So, lengthy preamble completed, what follows is an account of a not atypical, but fictitious, day towards the end of the first six. The cases I mention are fictional but give you a flavour of the sort of work we do.
I arrive at chambers at 9am, popping into the clerks’ room to say good morning before going to find the junior tenant I will be shadowing for the day. She has been instructed by a police force to make an application for a “crack house” closure order under the provisions of the Anti-Social Behaviour Act 2003 (since repealed) which would prevent anyone from entering or residing at the relevant property for a period of at least three months. I read over the key documents the previous afternoon and have discussed the legal test and factual issues with the barrister. She will need to satisfy the court that the premises have been used in connection with Class A drugs and are associated with disorder and serious nuisance to members of the public, such that the order is necessary to prevent such disorder or serious nuisance.
Police have carried out search warrants at the address on a number of occasions and have found Class A drugs and large amounts of drug paraphernalia. Neighbours within the block of flats have made numerous complaints over the past six months about the anti-social behaviour linked to drug-related activities in and around the flat. They describe finding people injecting drugs on the stairs in communal areas which their children have to walk through, finding syringes abandoned on the floor, and having difficulties sleeping due to shouting and doorbells to all of the flats being rung throughout the night. The neighbours are too afraid to give evidence in court or provide their names for fear of repercussions, and the barrister I am with has explained to me the rules relating to hearsay evidence in these proceedings.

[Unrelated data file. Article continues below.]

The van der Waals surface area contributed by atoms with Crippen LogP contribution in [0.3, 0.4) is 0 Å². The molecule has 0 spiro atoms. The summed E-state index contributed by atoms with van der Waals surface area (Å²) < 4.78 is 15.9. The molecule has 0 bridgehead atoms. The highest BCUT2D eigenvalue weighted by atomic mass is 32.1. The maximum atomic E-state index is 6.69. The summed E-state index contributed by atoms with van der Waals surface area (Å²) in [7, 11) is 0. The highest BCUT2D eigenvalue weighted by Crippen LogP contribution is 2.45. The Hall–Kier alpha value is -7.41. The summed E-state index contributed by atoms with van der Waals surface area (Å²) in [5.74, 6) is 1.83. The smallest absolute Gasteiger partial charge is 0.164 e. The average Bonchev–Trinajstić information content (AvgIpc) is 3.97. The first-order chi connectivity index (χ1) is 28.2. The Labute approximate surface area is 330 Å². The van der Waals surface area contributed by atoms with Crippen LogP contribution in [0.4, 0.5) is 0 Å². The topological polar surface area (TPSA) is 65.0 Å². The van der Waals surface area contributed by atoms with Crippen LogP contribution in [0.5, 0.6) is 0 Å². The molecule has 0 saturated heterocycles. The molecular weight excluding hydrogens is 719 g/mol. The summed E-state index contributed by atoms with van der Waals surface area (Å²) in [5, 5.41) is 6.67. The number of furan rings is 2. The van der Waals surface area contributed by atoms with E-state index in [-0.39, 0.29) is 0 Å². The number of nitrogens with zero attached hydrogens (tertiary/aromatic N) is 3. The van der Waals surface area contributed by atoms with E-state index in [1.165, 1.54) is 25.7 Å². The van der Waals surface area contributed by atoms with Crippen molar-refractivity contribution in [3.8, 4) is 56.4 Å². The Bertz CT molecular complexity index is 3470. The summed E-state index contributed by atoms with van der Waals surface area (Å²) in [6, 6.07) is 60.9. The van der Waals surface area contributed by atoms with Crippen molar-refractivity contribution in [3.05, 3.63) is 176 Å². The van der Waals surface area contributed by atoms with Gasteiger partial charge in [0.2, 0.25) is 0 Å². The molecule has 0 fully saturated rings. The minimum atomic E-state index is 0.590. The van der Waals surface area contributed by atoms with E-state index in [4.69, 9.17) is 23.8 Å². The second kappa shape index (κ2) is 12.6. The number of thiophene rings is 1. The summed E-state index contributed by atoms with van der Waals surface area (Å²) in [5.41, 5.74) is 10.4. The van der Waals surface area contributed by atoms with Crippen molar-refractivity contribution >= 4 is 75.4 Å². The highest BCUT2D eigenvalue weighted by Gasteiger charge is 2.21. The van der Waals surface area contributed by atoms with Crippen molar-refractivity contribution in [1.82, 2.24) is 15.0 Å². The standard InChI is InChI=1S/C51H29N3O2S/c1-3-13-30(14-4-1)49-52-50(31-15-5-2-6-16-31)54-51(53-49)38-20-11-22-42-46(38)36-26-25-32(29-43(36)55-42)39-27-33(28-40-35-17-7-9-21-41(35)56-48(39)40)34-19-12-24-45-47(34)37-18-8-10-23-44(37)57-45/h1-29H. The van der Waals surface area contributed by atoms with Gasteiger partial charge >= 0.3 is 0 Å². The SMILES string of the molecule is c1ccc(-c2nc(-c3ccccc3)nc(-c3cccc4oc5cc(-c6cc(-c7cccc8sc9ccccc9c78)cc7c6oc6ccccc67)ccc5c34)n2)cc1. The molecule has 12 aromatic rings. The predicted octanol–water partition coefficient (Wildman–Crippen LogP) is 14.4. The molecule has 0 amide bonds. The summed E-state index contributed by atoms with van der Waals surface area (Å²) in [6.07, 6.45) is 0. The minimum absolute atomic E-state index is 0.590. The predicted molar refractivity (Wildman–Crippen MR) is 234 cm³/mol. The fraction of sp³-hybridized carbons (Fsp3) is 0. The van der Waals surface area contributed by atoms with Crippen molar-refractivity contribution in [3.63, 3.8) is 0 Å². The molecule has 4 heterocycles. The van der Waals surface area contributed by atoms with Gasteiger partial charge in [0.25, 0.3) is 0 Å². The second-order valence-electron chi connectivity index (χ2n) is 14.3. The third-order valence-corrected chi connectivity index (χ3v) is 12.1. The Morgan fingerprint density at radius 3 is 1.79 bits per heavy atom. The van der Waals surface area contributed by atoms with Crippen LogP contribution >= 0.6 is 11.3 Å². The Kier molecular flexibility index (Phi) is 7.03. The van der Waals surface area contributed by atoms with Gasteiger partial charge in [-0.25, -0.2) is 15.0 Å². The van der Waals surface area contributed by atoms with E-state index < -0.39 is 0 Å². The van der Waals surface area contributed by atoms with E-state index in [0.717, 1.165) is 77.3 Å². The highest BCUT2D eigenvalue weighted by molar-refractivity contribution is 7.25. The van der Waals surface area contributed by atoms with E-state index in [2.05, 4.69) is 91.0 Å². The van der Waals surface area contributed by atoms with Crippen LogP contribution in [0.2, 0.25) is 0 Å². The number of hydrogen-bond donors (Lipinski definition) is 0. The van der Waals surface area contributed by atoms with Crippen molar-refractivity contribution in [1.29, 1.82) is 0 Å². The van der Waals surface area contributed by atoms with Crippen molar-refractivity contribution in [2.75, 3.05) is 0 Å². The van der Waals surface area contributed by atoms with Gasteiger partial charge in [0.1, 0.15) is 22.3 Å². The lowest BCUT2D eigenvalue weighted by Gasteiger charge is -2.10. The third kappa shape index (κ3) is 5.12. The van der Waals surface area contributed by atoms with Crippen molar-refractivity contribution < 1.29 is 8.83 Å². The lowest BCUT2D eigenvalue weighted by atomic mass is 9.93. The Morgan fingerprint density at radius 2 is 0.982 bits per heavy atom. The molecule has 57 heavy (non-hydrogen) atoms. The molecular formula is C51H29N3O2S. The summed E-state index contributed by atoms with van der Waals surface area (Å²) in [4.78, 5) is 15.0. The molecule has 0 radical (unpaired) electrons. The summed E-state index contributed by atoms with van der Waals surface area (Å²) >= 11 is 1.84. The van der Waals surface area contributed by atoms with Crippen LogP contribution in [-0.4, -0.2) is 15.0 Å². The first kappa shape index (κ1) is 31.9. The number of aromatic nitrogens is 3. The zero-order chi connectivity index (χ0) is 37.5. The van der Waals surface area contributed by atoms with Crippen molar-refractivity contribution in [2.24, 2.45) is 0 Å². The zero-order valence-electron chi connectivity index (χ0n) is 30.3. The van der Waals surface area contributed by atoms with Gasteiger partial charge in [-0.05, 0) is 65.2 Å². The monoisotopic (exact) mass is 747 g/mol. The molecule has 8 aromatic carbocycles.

She is at the junior end of chambers, and I am eager to learn all that I can, as I could be instructed in a similar sort of case in a few months’ time. We have a further chat about the papers over a coffee before heading out to the Magistrates’ Court, which is in outer London. Before we go into court, we have a brief conference with the officers who update the barrister, informing her that the previous evening a man had been arrested shortly after leaving the flat and has since been charged with possession of a class A drug. This is further relevant evidence that the barrister may now use in her application, and I am reminded of the importance of being prepared to deal with unexpected new developments as they arise.